Dion Letcher's family has run a fertilizer business in Garden City, Minn., on the flat plains south of Mankato since the Eisenhower administration. Letcher is still not sure how to explain the accelerated costs of the chemical nutrients farmers use to feed corn and soybeans.

"Fertilizer is probably not going down for a year or more," Letcher said on Tuesday, noting producers in China, Venezuela and Russia. "Because a lot of fertilizer comes from kind of dictator-y countries that kind of don't like us too much."

For the last two years, the cost of retail fertilizer has shot up. At April's end, agriculture journalists with DTN tracked the price at $1,090 a ton, highest since 2008.

Many farmers rely on the "big 3" — nitrogen, phosphorous and potassium — to boost crop production. While many growers already applied fertilizer to fields last fall for this year's growing cycle, they're worried about the rising costs for this coming autumn.

"I know we're awful thankful we have manure from our cattle," said Eunice Biel, who farms with her husband outside Harmony, Minn. "Although that isn't enough."

Biel, who farms 450 acres of corn, bought fertilizer last fall for $80,000 from her local elevator — double the $40,000 she spent a year earlier. "It's just like the gas prices," said Biel. "The corporations can do it [raise the price], so they do it."

Mike Peterson grows corn, soybeans and a little wheat on his farm off Highway 19 near Carleton College outside Northfield. He too suspects fertilizer companies are taking advantage of the situation.

"If you can imagine the mining industry that it takes," said Peterson. "They're not bagging this stuff by hand. There's not a lot of labor per ton in.

"They're charging two times what's logical for the product."

Often carried in local cooperatives or at dealers, fertilizer is mined around the world, but the world's largest producer is China, followed by the U.S. and Russia. Canada is also a leading exporter.

Locally, much of the fertilizer used on the eastern half of the state is brought up the Mississippi River on barges to be sold and applied by local dealers. The vendors say they're just the middlemen.

"We have everything in the shed for the spring," said Ralph Price, agronomy manager at Meadowlands Farmers Coop in Lamberton, Minn. "But everybody's worried about the future. They're set for a very, very good 2022. But 2023 doesn't look good."

Industry officials say the costs are rooted in a "perfect storm" of Russian President Vladimir Putin's war in eastern Europe, supply-side logjams and inflation. There are also nuances — some suggest countries, such as Morocco, have been dumping fertilizer in U.S. markets. China also suspended some fertilizer exports last fall.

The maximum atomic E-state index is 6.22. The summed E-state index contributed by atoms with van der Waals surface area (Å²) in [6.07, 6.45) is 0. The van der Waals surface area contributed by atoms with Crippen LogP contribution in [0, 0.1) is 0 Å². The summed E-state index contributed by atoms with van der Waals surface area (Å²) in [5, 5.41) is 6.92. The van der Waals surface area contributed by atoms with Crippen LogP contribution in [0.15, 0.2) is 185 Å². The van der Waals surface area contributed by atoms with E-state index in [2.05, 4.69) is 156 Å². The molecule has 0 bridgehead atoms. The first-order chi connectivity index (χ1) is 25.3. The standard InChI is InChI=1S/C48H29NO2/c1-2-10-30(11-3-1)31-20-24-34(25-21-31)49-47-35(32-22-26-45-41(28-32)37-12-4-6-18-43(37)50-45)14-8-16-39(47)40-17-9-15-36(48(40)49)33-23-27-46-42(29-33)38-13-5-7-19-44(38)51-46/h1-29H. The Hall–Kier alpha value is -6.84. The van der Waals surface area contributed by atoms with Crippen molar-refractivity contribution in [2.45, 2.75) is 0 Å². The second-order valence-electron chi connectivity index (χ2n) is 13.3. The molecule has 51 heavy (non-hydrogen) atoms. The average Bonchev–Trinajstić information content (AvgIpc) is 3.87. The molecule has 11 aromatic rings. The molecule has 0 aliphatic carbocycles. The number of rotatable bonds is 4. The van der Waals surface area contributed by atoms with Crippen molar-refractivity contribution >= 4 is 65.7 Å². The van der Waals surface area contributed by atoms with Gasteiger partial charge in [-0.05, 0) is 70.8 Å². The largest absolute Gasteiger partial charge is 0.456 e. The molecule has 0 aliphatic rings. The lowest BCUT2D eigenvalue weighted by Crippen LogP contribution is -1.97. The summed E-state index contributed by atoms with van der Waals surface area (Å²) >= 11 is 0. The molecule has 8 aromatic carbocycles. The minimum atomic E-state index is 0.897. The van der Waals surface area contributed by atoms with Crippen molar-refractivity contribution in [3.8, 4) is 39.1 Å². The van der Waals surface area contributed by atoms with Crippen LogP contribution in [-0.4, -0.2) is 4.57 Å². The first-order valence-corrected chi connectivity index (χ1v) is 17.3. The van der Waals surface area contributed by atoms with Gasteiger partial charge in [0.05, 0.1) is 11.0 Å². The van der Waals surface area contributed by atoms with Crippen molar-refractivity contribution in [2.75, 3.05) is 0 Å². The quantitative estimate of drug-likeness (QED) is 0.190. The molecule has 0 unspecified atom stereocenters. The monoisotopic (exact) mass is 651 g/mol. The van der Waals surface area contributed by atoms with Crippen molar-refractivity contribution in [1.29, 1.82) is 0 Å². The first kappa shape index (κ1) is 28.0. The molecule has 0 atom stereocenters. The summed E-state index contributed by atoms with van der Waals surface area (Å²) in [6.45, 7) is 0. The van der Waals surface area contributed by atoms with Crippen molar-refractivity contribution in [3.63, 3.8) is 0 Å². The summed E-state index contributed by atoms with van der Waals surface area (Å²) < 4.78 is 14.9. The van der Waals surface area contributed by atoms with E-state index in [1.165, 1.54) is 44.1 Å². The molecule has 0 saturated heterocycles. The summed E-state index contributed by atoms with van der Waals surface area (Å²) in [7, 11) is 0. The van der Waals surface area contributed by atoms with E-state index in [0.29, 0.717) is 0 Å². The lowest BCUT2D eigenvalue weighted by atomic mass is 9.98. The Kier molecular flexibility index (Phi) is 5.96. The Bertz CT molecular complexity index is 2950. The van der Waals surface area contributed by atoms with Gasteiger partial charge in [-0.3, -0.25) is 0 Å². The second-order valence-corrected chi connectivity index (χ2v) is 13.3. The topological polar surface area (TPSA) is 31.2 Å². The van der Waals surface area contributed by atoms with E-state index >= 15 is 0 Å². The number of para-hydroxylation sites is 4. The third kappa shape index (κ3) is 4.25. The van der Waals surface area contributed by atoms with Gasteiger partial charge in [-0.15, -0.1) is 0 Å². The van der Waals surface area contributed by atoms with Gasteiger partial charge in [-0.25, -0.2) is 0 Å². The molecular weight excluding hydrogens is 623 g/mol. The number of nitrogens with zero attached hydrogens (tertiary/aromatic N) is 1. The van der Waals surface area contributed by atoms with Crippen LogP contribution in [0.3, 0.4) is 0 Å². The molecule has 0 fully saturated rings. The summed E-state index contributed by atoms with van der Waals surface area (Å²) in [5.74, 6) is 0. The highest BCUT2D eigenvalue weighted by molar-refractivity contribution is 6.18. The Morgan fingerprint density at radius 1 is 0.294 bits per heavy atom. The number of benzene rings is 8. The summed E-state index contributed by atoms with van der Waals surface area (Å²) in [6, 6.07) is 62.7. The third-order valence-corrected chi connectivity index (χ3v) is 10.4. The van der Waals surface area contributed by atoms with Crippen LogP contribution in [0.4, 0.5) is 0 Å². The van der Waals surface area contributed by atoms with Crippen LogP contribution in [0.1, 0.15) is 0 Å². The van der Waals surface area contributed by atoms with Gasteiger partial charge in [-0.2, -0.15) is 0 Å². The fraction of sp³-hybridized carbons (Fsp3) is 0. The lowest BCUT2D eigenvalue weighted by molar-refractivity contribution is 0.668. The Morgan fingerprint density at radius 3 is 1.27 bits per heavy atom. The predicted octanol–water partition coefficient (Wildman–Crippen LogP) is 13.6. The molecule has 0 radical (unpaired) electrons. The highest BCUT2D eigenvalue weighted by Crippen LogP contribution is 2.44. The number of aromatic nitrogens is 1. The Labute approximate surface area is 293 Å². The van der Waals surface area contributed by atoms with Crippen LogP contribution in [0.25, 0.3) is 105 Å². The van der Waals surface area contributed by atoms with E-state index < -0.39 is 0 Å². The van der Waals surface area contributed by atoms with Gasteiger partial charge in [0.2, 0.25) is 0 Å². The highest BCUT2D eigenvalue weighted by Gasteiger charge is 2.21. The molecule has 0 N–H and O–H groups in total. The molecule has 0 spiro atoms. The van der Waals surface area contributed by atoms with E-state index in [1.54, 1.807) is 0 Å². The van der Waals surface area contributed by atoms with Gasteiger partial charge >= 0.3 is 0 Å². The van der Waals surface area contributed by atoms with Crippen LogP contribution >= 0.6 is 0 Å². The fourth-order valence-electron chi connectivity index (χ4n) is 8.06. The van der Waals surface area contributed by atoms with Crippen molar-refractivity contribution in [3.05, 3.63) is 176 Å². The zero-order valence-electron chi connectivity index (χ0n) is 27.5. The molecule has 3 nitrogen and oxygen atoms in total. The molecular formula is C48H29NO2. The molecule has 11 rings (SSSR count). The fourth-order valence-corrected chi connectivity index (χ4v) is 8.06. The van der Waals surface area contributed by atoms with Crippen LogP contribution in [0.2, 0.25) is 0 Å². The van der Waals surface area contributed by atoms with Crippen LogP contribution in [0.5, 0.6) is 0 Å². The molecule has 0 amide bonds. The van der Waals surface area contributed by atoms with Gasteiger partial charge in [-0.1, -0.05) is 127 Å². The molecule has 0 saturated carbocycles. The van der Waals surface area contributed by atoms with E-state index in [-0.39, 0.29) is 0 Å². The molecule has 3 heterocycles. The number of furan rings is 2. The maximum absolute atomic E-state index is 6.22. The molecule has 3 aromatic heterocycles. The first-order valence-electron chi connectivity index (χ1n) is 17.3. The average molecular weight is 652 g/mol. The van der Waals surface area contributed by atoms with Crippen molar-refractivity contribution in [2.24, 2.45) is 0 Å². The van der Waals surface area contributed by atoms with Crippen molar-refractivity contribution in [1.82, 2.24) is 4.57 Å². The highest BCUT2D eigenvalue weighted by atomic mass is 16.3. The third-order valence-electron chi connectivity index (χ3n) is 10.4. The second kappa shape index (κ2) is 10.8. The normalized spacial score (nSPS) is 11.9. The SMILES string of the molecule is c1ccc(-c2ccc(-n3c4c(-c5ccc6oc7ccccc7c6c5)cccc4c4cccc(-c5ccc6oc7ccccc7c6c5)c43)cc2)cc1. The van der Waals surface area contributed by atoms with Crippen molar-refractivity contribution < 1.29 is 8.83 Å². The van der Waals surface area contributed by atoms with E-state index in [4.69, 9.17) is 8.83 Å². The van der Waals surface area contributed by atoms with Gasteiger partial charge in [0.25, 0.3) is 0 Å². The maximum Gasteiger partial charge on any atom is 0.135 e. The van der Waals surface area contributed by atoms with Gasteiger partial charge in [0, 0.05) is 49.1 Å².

"You're seeing less supply," said Patrick Murray, executive director of the Minnesota Crop Production Retailers, noting many sellers are locally-owned farmers' cooperatives. "The last thing they would want to do is raise prices on themselves."

Whatever is to blame: Fertilizer producers are seeing higher profits.

On Monday, Tampa, Fla.-based Mosaic — one of the world's biggest producers — noted a 71% boost in profits during the first months of 2022 compared to a year ago. Canadian fertilizer giant Nutrien reported a "10-fold" increase in profits over the same quarter.

A spokesperson for Mosaic, which was based in Plymouth until 2018, said there is not enough supply to meet the world's demand.

"We are pulling every lever available to increase our production to help alleviate the problem," said Mosaic's William Barksdale, in an e-mail.

While some suggest farmers may skimp on fertilizer, farmers who spoke with the Star Tribune said they will absorb the costs because they can't afford to skip a year in enriching their soil.

There's also the simple problem that an alternative supply isn't readily available.

"You're not going to snap your fingers and say, 'We need twice as much livestock,' so you can have twice as much poop," said Brad Carlson, an educator with University of Minnesota Extension.

One wrinkle that may help is last year's drought, which can increase nitrate levels in the soil, meaning farmers' chemical prescriptions could be less than usual.

A new state regulation prohibits application during the autumn season in vulnerable watersheds. In January, the Minnesota Department of Agriculture released a new map, showing which parts of the state now prohibit nitrogen fertilizer in the fall.

For the fertilizer dealer in Garden City, the new rules, global economic challenges and inflation all increase the cost of growing crops.

"That's the main thing," Letcher said. "Where it's $100 an acre. This year, it's like $200 an acre."